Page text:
A blog post published on December 3, 2019 has claimed that the Kenya Revenue Authority (KRA) is contemplating a tax on dowry payments. This has set off a buzz of reactions on the interwebs. Standard Digital decided to fact check the claim.
How it started
A story authored by James Kanyotu of updates.co.ke, claimed that the KRA told him it was consulting over the issue.
"…the sooner they agree the earlier they'd make it formal," read the blog which claimed the move is aimed at raising KRA's revenue collection.
The article further claimed that KRA will periodically publish names of Kenyans paying dowry. Apparently those who have already paid before will not be spared either.
"It was realised that millions of money and property escape tax through the payment of dowry. Individuals paid to the tune of five million alongside unquantifiable properties whereas none of it got taxed)," (sic) the blog reported.
This is the same website that also published an article claiming Japan-based Kenyan international footballer Michael Olunga had been offered money to change his citizenship to Japanese. We fact-checked and found it was false.
"This information circulating on social media is fake news and did not originate from us," an officer in the KRA marketing and communication office told Standard Digital.
Expressly, dowry is rarely paid in Kenya.
According to the Merriam-Webster dictionary, dowry is defined as 'the money, goods, or estate that a woman brings to her husband in marriage'. It is more oriental in the Indian subcontinent.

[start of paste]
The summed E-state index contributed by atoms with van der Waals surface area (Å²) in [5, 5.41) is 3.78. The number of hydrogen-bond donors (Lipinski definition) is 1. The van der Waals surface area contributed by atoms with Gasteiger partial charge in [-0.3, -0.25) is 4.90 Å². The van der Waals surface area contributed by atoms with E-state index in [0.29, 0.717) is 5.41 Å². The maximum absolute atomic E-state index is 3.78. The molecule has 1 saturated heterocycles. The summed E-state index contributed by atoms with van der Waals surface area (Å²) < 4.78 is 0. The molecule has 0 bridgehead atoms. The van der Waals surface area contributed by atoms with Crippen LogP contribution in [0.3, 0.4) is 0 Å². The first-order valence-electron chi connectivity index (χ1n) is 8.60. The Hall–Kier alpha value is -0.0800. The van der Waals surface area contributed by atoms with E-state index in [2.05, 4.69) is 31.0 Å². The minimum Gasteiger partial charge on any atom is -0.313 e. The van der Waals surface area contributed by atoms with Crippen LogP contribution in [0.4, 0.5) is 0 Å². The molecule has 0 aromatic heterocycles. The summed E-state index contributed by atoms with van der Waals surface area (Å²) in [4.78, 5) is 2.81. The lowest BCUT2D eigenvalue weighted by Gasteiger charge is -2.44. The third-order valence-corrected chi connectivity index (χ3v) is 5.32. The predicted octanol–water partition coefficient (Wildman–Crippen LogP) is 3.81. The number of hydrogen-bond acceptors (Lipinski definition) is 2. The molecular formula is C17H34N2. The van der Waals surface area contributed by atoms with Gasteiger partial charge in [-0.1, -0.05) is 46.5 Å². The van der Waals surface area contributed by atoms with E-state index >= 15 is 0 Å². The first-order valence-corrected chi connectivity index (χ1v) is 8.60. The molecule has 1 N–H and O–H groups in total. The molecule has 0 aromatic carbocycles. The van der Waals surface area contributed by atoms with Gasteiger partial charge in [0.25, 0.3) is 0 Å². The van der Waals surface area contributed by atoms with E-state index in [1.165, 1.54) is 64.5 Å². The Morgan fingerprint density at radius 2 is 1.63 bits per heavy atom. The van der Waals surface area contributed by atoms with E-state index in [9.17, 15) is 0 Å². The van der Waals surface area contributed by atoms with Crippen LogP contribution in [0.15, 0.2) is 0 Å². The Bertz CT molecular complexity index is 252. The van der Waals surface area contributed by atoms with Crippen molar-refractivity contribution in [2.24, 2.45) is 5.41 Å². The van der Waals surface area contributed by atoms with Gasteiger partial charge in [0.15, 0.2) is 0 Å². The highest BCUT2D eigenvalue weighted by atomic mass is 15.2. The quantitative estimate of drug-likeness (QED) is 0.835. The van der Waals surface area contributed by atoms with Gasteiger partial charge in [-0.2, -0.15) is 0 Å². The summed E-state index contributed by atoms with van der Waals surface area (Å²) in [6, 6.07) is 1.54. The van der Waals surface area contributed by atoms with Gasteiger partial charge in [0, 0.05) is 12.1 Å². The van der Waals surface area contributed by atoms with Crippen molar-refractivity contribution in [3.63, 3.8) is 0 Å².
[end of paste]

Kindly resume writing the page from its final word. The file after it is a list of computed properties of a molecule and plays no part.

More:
Kenyans pay pride price which is the 'payment given by or on behalf of a prospective husband to the bride's family in many cultures'.
This means women pay dowry; men pay the bride price.
There are no set standards for dowry or bride price payment and often the price is fixed by tradition. Common practice includes payment using cattle, goats, sheep, chicken or such items like honey, shukas, swords etc.
What makes the difference is the price the community attributes to each of the items. It would be very difficult for KRA to put a tax figure on such payments.
Enforcement would also be a tricky affair since the negotiations are often done in informal systems and are not treated as a commercial payment per se but a token of appreciation between the families.
The conversation is, however, not new to Kenya. Recently on November 28 during the 2nd Kenya School of Revenue Administration (KESRA) Research Conference at the Kenya School of Monetary Studies, the proposal was discussed.
University of Nairobi Associate Professor in the School of Business Dr X.N Iraki told delegates that there need to research whether dowry payment should be subjected to taxation.
X.N Iraki who is a certified bride price negotiator in a past interview with Standard Digital called for academicians to focus on dowry negotiations as an area of study.
"I once presented a paper on Dowry Pricing in East Africa in the USA. Sociologists, economists, anthropologists, and even accountants are welcome. There is some beauty in our traditions. Unfortunately, our youngsters are watching too many movies," he said.
Conclusion: Fake news. KRA is not planning to tax dowry.
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